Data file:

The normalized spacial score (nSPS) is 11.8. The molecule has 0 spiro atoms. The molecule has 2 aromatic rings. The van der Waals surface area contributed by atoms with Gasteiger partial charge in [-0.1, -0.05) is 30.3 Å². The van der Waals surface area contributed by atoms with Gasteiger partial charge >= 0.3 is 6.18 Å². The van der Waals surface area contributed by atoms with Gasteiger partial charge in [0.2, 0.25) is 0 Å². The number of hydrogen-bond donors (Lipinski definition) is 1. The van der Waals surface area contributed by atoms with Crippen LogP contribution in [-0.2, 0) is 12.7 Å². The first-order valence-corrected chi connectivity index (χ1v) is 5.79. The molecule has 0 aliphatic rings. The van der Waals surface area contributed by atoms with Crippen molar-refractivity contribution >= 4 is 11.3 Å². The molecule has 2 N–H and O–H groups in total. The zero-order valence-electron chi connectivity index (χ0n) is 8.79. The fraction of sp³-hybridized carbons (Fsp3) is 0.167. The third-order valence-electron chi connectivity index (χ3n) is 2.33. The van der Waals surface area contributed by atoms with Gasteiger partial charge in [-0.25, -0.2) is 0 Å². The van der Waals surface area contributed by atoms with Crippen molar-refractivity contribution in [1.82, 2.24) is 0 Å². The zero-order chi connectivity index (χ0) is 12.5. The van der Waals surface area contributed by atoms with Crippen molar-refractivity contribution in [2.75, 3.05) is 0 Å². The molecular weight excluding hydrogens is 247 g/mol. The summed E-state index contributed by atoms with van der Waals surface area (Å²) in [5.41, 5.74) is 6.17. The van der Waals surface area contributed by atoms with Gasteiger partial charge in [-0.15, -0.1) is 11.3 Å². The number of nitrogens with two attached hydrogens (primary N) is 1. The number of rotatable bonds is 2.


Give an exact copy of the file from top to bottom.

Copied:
The normalized spacial score (nSPS) is 11.8. The molecule has 0 spiro atoms. The molecule has 2 aromatic rings. The van der Waals surface area contributed by atoms with Gasteiger partial charge in [-0.1, -0.05) is 30.3 Å². The van der Waals surface area contributed by atoms with Gasteiger partial charge >= 0.3 is 6.18 Å². The van der Waals surface area contributed by atoms with Gasteiger partial charge in [0.2, 0.25) is 0 Å². The number of hydrogen-bond donors (Lipinski definition) is 1. The van der Waals surface area contributed by atoms with Crippen LogP contribution in [-0.2, 0) is 12.7 Å². The first-order valence-corrected chi connectivity index (χ1v) is 5.79. The molecule has 0 aliphatic rings. The van der Waals surface area contributed by atoms with Crippen molar-refractivity contribution >= 4 is 11.3 Å². The molecule has 2 N–H and O–H groups in total. The zero-order valence-electron chi connectivity index (χ0n) is 8.79. The fraction of sp³-hybridized carbons (Fsp3) is 0.167. The third-order valence-electron chi connectivity index (χ3n) is 2.33. The van der Waals surface area contributed by atoms with Gasteiger partial charge in [-0.25, -0.2) is 0 Å². The van der Waals surface area contributed by atoms with Crippen molar-refractivity contribution in [1.82, 2.24) is 0 Å². The zero-order chi connectivity index (χ0) is 12.5. The van der Waals surface area contributed by atoms with Crippen molar-refractivity contribution in [2.75, 3.05) is 0 Å². The molecular weight excluding hydrogens is 247 g/mol. The summed E-state index contributed by atoms with van der Waals surface area (Å²) in [5.41, 5.74) is 6.17. The van der Waals surface area contributed by atoms with Gasteiger partial charge in [-0.15, -0.1) is 11.3 Å². The number of nitrogens with two attached hydrogens (primary N) is 1. The number of rotatable bonds is 2.